Not So New at All Any More

Contemporary classical music: a short history of the sound of the 20th century

It’s really something of a truism: music history is full of new music. Composers like Mozart and Beethoven wrote one new piece after another: unlike today, when people prefer to listen to classics from the past, an 18th or 19th century audience constantly called for premieres of new works. Thus it seems a little odd to attach the label »new« to an entire period of music history. What we mean is  »contemporary music«, which covers numerous different musical trends and styles of the 20th century whose harmonic and tonal innovations were felt at the time to be radical in the extreme.

Historical preconditions

The transition from the 19th to the 20th century

It goes without saying that all this didn’t happen out of the blue. As early as the mid-19th century, Richard Wagner advanced into harmonic worlds that could no longer be clearly classified into major and minor (as exemplified by the »Tristan chord«). Then the French impressionists Claude Debussy und Maurice Ravel started to flood music with all kinds of new tone colours from about 1890. And in 1910 Gustav Mahler finally flung open the door to modern music with his Ninth Symphony, which Alban Berg later called the first work of contemporary classical music. In the German language, »Neue Musik« (which translates to »New Music«) is used when speaking about contemporary music. The term was coined in 1919 by Paul Bekker, one of the most influential German music critics of the early 20th century.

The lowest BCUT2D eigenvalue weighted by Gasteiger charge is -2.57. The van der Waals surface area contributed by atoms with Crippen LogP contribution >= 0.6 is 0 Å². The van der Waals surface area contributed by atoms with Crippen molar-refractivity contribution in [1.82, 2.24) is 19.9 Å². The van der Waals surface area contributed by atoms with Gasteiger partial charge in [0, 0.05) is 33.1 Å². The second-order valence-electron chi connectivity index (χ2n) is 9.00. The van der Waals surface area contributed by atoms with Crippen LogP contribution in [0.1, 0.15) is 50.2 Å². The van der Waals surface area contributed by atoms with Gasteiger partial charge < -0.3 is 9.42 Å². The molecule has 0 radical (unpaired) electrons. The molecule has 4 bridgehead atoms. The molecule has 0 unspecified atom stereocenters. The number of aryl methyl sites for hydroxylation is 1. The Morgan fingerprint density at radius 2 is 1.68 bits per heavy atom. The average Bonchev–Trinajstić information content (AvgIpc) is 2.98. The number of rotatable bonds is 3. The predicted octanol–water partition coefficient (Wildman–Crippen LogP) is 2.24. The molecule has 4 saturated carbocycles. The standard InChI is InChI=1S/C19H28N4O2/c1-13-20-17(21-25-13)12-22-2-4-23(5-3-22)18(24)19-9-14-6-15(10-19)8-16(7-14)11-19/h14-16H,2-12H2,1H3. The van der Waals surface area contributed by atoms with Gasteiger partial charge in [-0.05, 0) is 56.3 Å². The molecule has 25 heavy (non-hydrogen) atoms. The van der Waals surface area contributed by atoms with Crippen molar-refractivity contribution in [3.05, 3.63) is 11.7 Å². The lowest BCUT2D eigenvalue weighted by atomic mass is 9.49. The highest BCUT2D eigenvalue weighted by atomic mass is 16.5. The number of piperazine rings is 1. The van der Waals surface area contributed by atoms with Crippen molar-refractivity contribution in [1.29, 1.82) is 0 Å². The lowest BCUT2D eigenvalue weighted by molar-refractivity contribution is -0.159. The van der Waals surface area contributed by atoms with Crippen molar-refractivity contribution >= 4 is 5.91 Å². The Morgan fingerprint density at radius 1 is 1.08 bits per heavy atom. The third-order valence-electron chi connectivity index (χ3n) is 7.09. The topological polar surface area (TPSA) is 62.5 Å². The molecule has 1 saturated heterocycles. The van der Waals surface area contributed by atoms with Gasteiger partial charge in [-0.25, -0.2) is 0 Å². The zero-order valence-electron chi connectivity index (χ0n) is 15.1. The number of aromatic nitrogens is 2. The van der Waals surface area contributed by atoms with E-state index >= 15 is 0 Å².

New sounds, new rhythms

Henceforth, new departures were on the cards. In Paris Russian composer Igor Stravinsky unleashed an orgy of rhythm in 1913 with his expressionist ballet »Le sacre du printemps« – and triggered one of the biggest scandals in music history.

Reconstruction of the first performance of »Le sacre du printemps«

At roughly the same time as Mahler, Arnold Schönberg abandoned major-minor tonality completely: henceforth, he composed »atonal« music, with the Piano Pieces, Op. 11 as his first work in this new style. This development, which Schönberg pupils Anton Webern and Alban Berg joined in, led circa 1920 to the method »composition with twelve notes only related to one another«, also known as twelve-note or twelve-tone technique, with which the three composers gave the reclaimed harmonic freedom a form. Together with fellow composers like Béla Bartók in Hungary and Alexander Scriabin in Russia, they created a pluralism of styles in the following years that has, in principle, continued to the present day.

Alban Berg, Arnold Schönberg und Anton Webern
The »Big Three« of twelve-note technique: Alban Berg, Arnold Schönberg and Anton Webern © Wikimedia Commons

»Degenerate music«: The Second World War

But first of all, there was a major break: the Nazi terror on the one hand and Stalinism on the other brought the development initiated by Schönberg, Berg and Webern to an abrupt end. In Nazi Germany, many contemporary music pioneers (as well as jazz artists and all composers with a Jewish background) were branded as »degenerate«, and anyone able to do so went into exile. Many of them found a new home in the USA, Schönberg, Bartók, Stravinsky und Paul Hindemith among them, while others, such as Richard Strauss and Carl Orff, tried to come to terms with the regime, or chose the path of »inner emigration«, and wrote music that was never performed.

Plakat zur Ausstellung 1938

Exhibition poster 1938

Music after 1945

Zero Hour

The greatest disaster of 20th century civilisation also caused a massive caesura in the history of music. Music philosopher Theodor W. Adorno is remembered for his 1949 comment that »It’s barbaric to write a poem after Auschwitz«, and this sentiment was applied to music as well. How was a composer meant to write anything now?